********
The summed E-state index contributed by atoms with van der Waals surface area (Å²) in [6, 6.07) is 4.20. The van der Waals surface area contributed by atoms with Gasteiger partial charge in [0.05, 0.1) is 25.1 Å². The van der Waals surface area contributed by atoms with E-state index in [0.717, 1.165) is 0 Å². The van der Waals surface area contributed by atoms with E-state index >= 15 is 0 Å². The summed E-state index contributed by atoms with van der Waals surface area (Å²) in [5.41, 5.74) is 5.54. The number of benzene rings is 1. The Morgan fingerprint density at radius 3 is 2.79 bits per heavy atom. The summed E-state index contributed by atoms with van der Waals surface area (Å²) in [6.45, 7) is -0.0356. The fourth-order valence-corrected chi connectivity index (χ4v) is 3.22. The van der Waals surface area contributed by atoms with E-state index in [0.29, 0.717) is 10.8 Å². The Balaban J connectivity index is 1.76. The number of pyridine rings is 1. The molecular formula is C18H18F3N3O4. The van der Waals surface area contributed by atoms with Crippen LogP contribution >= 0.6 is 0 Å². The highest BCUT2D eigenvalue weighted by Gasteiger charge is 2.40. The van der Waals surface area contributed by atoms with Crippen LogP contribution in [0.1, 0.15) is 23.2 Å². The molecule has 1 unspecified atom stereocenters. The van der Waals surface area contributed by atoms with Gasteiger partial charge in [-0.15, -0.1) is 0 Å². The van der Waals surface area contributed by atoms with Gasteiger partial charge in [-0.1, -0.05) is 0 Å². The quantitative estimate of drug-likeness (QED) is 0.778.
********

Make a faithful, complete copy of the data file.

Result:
The summed E-state index contributed by atoms with van der Waals surface area (Å²) in [6, 6.07) is 4.20. The van der Waals surface area contributed by atoms with Gasteiger partial charge in [0.05, 0.1) is 25.1 Å². The van der Waals surface area contributed by atoms with E-state index in [0.717, 1.165) is 0 Å². The van der Waals surface area contributed by atoms with E-state index >= 15 is 0 Å². The summed E-state index contributed by atoms with van der Waals surface area (Å²) in [5.41, 5.74) is 5.54. The number of benzene rings is 1. The Morgan fingerprint density at radius 3 is 2.79 bits per heavy atom. The summed E-state index contributed by atoms with van der Waals surface area (Å²) in [6.45, 7) is -0.0356. The fourth-order valence-corrected chi connectivity index (χ4v) is 3.22. The van der Waals surface area contributed by atoms with E-state index in [0.29, 0.717) is 10.8 Å². The Balaban J connectivity index is 1.76. The number of pyridine rings is 1. The molecular formula is C18H18F3N3O4. The van der Waals surface area contributed by atoms with Crippen LogP contribution >= 0.6 is 0 Å². The highest BCUT2D eigenvalue weighted by Gasteiger charge is 2.40. The van der Waals surface area contributed by atoms with Crippen LogP contribution in [0.1, 0.15) is 23.2 Å². The molecule has 1 unspecified atom stereocenters. The van der Waals surface area contributed by atoms with Gasteiger partial charge in [-0.15, -0.1) is 0 Å². The van der Waals surface area contributed by atoms with Gasteiger partial charge in [-0.1, -0.05) is 0 Å². The quantitative estimate of drug-likeness (QED) is 0.778.